MORIAH'S POND by Ethel Footman Smothers
Released: Jan. 16, 1995

"The plot may wander, the supporting cast is not well visualized, but Annie Rye's vivid, captivating voice will draw readers as a griot draws listeners. (Fiction. 9-11)"
The author of Down in the Piny Woods (1992) returns to the pre-civil-rights era of her youth and a rural family based on her own, marvelously capturing the rhythms and cadence of spoken language in the narrative of ten-year-old Annie Rye. Read full book review >
HEETUNKA'S HARVEST by Jennifer Berry Jones
Released: Jan. 15, 1995

"Keegan's wondrous pictures, however, with borders depicting feathers, wood, and beadwork, more than compensate. (Picture book. 6-12)"
Heetunka the Bean Mouse collects beans in her storehouse for winter. Read full book review >

Released: Jan. 2, 1995

"The accent may be British, but Carris has concocted a solidly American mystery. (Fiction. 8-12)"
Readers who last met Todd and his great-aunt Morbelia in Aunt Morbelia and the Screaming Skulls (1990) will happily accompany them and Todd's friend Jeff on a trip to England. Read full book review >
FIGHTING TACKLE by Matt Christopher
Released: Jan. 2, 1995

"As usual, exciting sports scenes anchor the plot. (Fiction. 8-12)"
Terry, the fastest runner on his football team, was an ideal defensive safety. Read full book review >
Released: Jan. 1, 1995

"The book succeeds on not one front, but two: it puts forth the history of the U.S. space program from the perspective of African-Americans, and shows how the space race can be viewed as a paradigm of the civil rights struggle. (B&W photos, index) (Nonfiction. 8-12)"
The collaborators on a 1990 television documentary with the same title have turned that work into a book, including profiles of recent black astronauts. Read full book review >

BAR MITZVAH by Eric A. Kimmel
Released: Jan. 1, 1995

"Kimmel helpfully answers some of them here. (B&W photos, glossary) (Nonfiction. 11-13)"
Kimmel (The Three Princes, 1994, etc.) interviews those who have experienced bar mitzvah and intersperses their words among the rest of his history of and guide to this Jewish ceremony. Read full book review >
Released: Jan. 1, 1995

"Hautzig's full-color photos are technically superb in further chronicling the life of contemporary Indians. (Further reading, index) (Nonfiction. 8-12)"
Krull (Lives of the Writers, 1994, etc.) tells the story of Thirza Defoe and Shawnee Ford, two Indians (a term she says is ``increasingly preferred over'' Native American) who attend the Milwaukee Indian Community School. Read full book review >
MR. LINCOLN'S DRUMMER by G. Clifton Wisler
Released: Jan. 1, 1995

"Nevertheless, this historical novel is scrupulously researched and overflowing with evocative detail, and Willie's tale is authentic and engaging. (Fiction. 10-12)"
Willie Johnston was a real ten-year-old boy who was a drummer for the Union Army during the Civil War, serving with the Third Vermont Infantry and seeing combat before being hospitalized with the fever. Read full book review >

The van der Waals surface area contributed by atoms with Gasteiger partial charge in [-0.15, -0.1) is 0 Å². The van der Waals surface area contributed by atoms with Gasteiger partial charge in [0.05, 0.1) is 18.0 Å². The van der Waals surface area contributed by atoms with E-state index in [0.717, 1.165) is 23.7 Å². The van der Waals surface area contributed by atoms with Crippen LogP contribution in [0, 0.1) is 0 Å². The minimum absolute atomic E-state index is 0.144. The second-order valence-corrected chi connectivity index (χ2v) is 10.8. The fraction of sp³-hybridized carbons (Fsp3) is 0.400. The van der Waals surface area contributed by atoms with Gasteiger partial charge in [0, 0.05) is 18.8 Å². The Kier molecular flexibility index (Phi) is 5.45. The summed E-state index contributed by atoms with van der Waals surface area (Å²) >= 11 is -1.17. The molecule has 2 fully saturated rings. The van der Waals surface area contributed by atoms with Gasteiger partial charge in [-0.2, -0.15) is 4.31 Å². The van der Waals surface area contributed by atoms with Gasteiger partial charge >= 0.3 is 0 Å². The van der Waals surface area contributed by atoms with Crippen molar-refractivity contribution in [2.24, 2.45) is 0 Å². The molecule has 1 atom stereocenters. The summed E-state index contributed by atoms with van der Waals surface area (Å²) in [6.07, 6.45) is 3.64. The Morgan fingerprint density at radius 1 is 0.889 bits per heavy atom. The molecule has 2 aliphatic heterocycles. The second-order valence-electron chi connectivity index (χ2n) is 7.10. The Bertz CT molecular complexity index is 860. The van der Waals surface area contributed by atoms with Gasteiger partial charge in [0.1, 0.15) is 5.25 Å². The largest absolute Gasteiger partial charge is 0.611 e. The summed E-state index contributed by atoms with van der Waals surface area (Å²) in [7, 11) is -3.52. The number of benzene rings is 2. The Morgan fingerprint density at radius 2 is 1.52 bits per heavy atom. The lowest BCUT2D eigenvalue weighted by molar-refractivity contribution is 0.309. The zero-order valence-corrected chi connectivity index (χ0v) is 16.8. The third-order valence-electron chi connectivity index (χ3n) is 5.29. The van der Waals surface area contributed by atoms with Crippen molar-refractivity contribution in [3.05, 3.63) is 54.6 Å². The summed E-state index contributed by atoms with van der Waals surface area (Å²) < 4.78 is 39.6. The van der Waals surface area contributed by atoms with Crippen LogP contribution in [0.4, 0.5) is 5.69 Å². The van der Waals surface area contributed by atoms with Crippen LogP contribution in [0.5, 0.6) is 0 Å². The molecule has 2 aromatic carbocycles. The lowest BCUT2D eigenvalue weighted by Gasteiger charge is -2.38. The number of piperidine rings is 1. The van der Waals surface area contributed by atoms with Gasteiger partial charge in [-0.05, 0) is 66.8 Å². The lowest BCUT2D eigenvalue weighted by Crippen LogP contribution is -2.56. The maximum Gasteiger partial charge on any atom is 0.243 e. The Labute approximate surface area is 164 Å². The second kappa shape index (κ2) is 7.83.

OUT OF THE DARK by Betty Ren Wright
Released: Jan. 1, 1995

"Although some of the details seem contrived, the suspenseful plot, sturdy cast and particularly threatening ghost will pull readers through this page- turner. (Fiction. 10-13)"
A premier author of reliable ghost stories offers this eerie tale, built on some tried and true elements: recurrent nightmares, a sinister old schoolhouse, family secrets, parallels between past and present, old diaries, and red herrings. Read full book review >
SHAKESPEARE'S THEATER by Jacqueline Morley
Released: Dec. 31, 1994

"A sturdy addition to the Inside Story series. (Index; glossary; chronology) (Nonfiction. 10-13)"
A thumbnail history of the English theater, from its ancient and medieval predecessors to its suppression by the Puritans. Read full book review >
Released: Dec. 5, 1994

"An extremely promising start for the Casecrackers. (Fiction. 9-12)"
In the first installment of this new series by Nicholson (The Truth About George, not reviewed) and Warner (Colonial American Home Life, not reviewed), the Kerry Hill Casecrackers meet and solve their first mystery. 12-year-old Hally Watkins and her little brother, Jason, are spending the summer in Newport, R.I., with their father. Read full book review >
Released: Dec. 5, 1994

"A book smart enough to be kept on the reference shelf, but with photos that tempt you to tear them out and frame them. (Nonfiction/Picture book. 5-10)"
Simon (Comets, Meteors, and Asteroids, p. 995, etc.) has written a lively and informative text as a companion to his Autumn Across America (1993). Read full book review >
Kirkus Interview
Fernanda Santos
author of THE FIRE LINE
May 17, 2016

When a bolt of lightning ignited a hilltop in the sleepy town of Yarnell, Arizona, in June 2013, setting off a blaze that would grow into one of the deadliest fires in American history, the 20 men who made up the Granite Mountain Hotshots sprang into action. New York Times writer Fernanda Santos’ debut book The Fire Line is the story of the fire and the Hotshots’ attempts to extinguish it. An elite crew trained to combat the most challenging wildfires, the Hotshots were a ragtag family, crisscrossing the American West and wherever else the fires took them. There's Eric Marsh, their devoted and demanding superintendent who turned his own personal demons into lessons he used to mold, train and guide his crew; Jesse Steed, their captain, a former Marine, a beast on the fire line and a family man who wasn’t afraid to say “I love you” to the firemen he led; Andrew Ashcraft, a team leader still in his 20s who struggled to balance his love for his beautiful wife and four children and his passion for fighting wildfires. We see this band of brothers at work, at play and at home, until a fire that burned in their own backyards leads to a national tragedy. View video >